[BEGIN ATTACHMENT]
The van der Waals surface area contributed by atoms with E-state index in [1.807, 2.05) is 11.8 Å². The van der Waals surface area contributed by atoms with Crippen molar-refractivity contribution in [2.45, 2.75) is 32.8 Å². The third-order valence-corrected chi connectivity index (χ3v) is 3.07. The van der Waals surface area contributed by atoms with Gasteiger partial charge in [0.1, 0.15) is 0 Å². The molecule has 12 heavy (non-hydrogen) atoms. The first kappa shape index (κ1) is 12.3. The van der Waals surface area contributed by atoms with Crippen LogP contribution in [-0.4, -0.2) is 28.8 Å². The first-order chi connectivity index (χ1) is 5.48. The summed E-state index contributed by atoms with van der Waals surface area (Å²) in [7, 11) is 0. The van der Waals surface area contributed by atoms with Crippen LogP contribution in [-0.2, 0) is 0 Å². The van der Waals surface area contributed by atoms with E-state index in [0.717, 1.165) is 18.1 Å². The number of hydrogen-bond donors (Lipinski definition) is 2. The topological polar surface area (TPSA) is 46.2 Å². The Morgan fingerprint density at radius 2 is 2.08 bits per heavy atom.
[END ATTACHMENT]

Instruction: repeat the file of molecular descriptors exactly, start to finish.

The van der Waals surface area contributed by atoms with E-state index in [1.807, 2.05) is 11.8 Å². The van der Waals surface area contributed by atoms with Crippen molar-refractivity contribution in [2.45, 2.75) is 32.8 Å². The third-order valence-corrected chi connectivity index (χ3v) is 3.07. The van der Waals surface area contributed by atoms with Gasteiger partial charge in [0.1, 0.15) is 0 Å². The molecule has 12 heavy (non-hydrogen) atoms. The first kappa shape index (κ1) is 12.3. The van der Waals surface area contributed by atoms with Crippen LogP contribution in [-0.4, -0.2) is 28.8 Å². The first-order chi connectivity index (χ1) is 5.48. The summed E-state index contributed by atoms with van der Waals surface area (Å²) in [7, 11) is 0. The van der Waals surface area contributed by atoms with Crippen LogP contribution in [-0.2, 0) is 0 Å². The van der Waals surface area contributed by atoms with E-state index in [0.717, 1.165) is 18.1 Å². The number of hydrogen-bond donors (Lipinski definition) is 2. The topological polar surface area (TPSA) is 46.2 Å². The Morgan fingerprint density at radius 2 is 2.08 bits per heavy atom.